Skip to Content
Technical Articles

Quality Identification of rail-road tracks – An application of Dynamic Time Warping using SAP HANA PAL


In this blog the Dynamic Time Warping algorithm of SAP HANA PAL is applied to align two signals that can be used to assess the quality of a long section of railroad track. The algorithm is fast and efficient and proves to be a very useful addition to the Predictive Analysis Library for the solution of problems involving the comparison and averaging of time series.


As of 2016, there were nearly 30 million train riders each year in the USA, with nearly 40 million carloads shipped and $82 billion in freight revenue being generated annually along 140,000 rail miles operated by seven Class I railroads [1,2].

Maintenance of the constituent components of the railway is important to ensure that the train can be safely driven since rail defects are usually the cause of derailment accidents [3]. To guarantee safe traffic conditions it is important to test rails that are in constant use with minimal disruption to train times. This maintenance process is expensive due to tamping, ballast cleaning or renewal, sleeper replacement, joint repair, rail grinding or replacement and substructure treatment and other maintenance interventions.

Track quality is traditionally monitored by running a specialized-on-moving measuring car that measures track geometric basic parameters at intervals of about three months. Usually, the inspection car measures and records the variation of the track gage, vertical and lateral alignments and cross-level (angular variation on a track among many others. These measurements are recorded about every 900 mm, from lengths of up to 100 km, resulting in long sequences of data (signals).

The condition of the track is assessed by comparing the signals to a set of previously recorded reference signals. Before this can be accomplished, the two sets of signals need to be aligned so that the corresponding signals refer to the same point on the track with the caveat that the matching has to be done simultaneously. This matching is often done manually using visual inspection of the signals simultaneously

In order to automate the process and minimize the time for matching long sequences of signals we use SAP HANA Predictive Analysis Library (PAL) new Dynamic Time Warping algorithm [4]. Automating this process would diminishing the errors associated with visual estimation of optimal alignment and expedite accurate results, which are particularly difficult for long stretches of sequences.

The data set corresponds to a region near the lake of Chapala, Mexico as shown in Figure 1. This is an area with hazardous natural topography and the road traverses across the Sierra Madre Occidental, an area with shifting wind conditions that is prone to regular maintenance [5].

Figure%201.%20Area%20of%20interest%20near%20Chapala%20lake%2C%20Mexico.%20The%20insert%20depicts%20the%20section%20of%20railroad%20around%20the%20%u2018Volcan%20de%20Colima%u2019%20shown%20in%20bold%20red.Figure 1. Area of interest near Chapala lake, Mexico. The insert depicts the section of railroad around the ‘Volcan de Colima’ shown in bold red.


Dynamic Time Warping

The Dynamic Time Warping (DTW) was developed for speech recognition [6] and is commonly used for comparing data sequences, time series or classification samples in machine learning applications for optical character recognition, robotics, medical applications, time-series averaging etc. The alignment of two sequences of feature vectors is accomplished by stretching the time axis iteratively by duplicating distinctive data points until an optimal metric between the two sequences is minimized in an optimal way.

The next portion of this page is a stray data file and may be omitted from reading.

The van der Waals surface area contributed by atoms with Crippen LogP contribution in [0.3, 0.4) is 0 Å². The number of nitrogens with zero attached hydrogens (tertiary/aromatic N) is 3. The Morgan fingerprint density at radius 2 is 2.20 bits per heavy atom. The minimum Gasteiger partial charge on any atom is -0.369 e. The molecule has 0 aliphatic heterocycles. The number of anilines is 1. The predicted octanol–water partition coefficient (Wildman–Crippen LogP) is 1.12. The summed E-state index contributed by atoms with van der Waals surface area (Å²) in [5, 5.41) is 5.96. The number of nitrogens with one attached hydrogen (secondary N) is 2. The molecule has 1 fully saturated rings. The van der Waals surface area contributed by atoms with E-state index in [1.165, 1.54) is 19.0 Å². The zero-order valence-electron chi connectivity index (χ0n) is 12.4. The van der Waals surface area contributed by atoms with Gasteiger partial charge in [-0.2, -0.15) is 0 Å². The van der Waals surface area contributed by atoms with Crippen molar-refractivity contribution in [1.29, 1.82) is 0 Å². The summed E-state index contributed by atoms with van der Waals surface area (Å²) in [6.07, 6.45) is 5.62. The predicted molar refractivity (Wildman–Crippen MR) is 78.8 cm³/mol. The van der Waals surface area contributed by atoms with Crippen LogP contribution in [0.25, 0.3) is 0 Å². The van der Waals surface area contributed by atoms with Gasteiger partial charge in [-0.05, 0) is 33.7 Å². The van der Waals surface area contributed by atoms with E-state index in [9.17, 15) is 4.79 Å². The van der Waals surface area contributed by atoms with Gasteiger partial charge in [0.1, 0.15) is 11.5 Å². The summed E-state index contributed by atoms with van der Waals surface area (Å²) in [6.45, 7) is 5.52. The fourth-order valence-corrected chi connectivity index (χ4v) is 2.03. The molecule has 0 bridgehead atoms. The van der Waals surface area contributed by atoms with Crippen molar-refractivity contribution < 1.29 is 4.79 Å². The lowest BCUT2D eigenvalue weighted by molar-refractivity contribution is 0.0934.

It is assumed that we want to compare two sequences, namely a target or query x = (x1, x2, x3, …, xN) and a reference y = (y1, y2, y3, …, yM).  Both sequences start at the bottom left of the grid shown in Figure 2. In order to align the sequences for comparison, a distance matrix C of N x M dimension has to be built. The element of the matrix C is an appropriate distance between two points xi and yj and represented by cij, e.g. for the Euclidean distance, cij = (xiyj)2. Once the distance matrix has been built, the DTW algorithm finds the alignment path, satisfying boundary conditions, monotoniciy and step size, which runs through the matrix elements that defines a mapping between x and y. Details of the algorithm and its implementation can be found in [6].

Figure 2. Optimal warping path illustrating the alignment idea of two sequences. The query (bottom horizontal axis) and a reference (left vertical axis).


The data set

The data along the track shown in Figure 1 is a section of about 27,000 m, from km 117 to km 144. The query set (target) has 88,749 points and the reference set has 91,261 points. Three signals from the set were aligned simultaneously, namely Curvature (Curvatura), Loaded Gauge (Medidor Cargado), Cross Level (Nivel Cruzado).

Since the accumulated distance matrix C has N x M entries, the computational complexity of the classic DTW algorithm is O(NM), i.e. for very long sequences, the computational cost of building a DTW solution could be very expensive. In our case, the size of the distance matrix C is N x M = 8,099,322,000 for the small portion of rail track that we are analyzing.

To reduce the computational time and memory requirements for this problem we partition the reference and query into a sub-series of lengths of 1.2 km and 1 km respectively, ensuring that there is always overlapping between the partitions and the location in the query, i.e. the query is a subset of the location in the reference. The final output is simply the appended values of the aligned signals at 1 km intervals that cover the entire length of the track. This is illustrated in the sequence of images shown in Figure 3.


Figure 3. Small extract from two Cross-Level signals illustrating the matching and partitioning. The black line corresponds to the query and the blue to the reference.


The images illustrating the Cross-Level signals of the reference and query as function of the reference location are shown in Figure 3. The blue lines correspond to the reference signal and the location interval is 1 km. The end of the signals in Figure 3(b) correspond to the beginning of the signal Figure 3(d). Similarly, the end of the signals of Figure 3(d) correspond to the beginning of the signals in Figure 3(f). By assembling the signals in this manner, we obtain the alignment of the entire data set. This is accomplished using a loop and the DTW from the Predictive Analysis Library native to HANA. We note in passing that that the alignment is just the preparation for the analysis of predictive maintenance. Once we have the reference signal and the target signal aligned, the difference in the signal along the location can be used for the analysis of the railroad conditions.